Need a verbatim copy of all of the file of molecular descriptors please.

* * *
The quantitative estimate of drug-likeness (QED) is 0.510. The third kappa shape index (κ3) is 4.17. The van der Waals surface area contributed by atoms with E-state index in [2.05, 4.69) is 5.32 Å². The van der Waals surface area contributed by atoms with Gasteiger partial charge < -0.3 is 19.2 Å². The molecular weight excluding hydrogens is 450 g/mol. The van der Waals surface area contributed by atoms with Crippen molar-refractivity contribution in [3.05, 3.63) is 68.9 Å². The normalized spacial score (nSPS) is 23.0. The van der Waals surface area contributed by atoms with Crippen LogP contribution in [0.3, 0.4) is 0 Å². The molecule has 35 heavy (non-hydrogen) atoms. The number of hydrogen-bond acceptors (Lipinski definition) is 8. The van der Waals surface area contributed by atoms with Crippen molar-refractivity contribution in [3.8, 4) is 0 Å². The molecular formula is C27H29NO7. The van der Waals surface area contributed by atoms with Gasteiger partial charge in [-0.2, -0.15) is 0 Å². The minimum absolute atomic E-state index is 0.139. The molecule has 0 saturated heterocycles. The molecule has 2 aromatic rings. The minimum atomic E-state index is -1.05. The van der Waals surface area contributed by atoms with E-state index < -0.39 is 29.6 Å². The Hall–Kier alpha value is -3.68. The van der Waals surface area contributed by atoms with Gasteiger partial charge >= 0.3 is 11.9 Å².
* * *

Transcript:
The quantitative estimate of drug-likeness (QED) is 0.510. The third kappa shape index (κ3) is 4.17. The van der Waals surface area contributed by atoms with E-state index in [2.05, 4.69) is 5.32 Å². The van der Waals surface area contributed by atoms with Gasteiger partial charge < -0.3 is 19.2 Å². The molecular weight excluding hydrogens is 450 g/mol. The van der Waals surface area contributed by atoms with Crippen molar-refractivity contribution in [3.05, 3.63) is 68.9 Å². The normalized spacial score (nSPS) is 23.0. The van der Waals surface area contributed by atoms with Crippen LogP contribution in [0.3, 0.4) is 0 Å². The molecule has 35 heavy (non-hydrogen) atoms. The number of hydrogen-bond acceptors (Lipinski definition) is 8. The van der Waals surface area contributed by atoms with Crippen molar-refractivity contribution in [3.8, 4) is 0 Å². The molecular formula is C27H29NO7. The van der Waals surface area contributed by atoms with Gasteiger partial charge in [-0.2, -0.15) is 0 Å². The minimum absolute atomic E-state index is 0.139. The molecule has 0 saturated heterocycles. The molecule has 2 aromatic rings. The minimum atomic E-state index is -1.05. The van der Waals surface area contributed by atoms with E-state index < -0.39 is 29.6 Å². The Hall–Kier alpha value is -3.68. The van der Waals surface area contributed by atoms with Gasteiger partial charge >= 0.3 is 11.9 Å².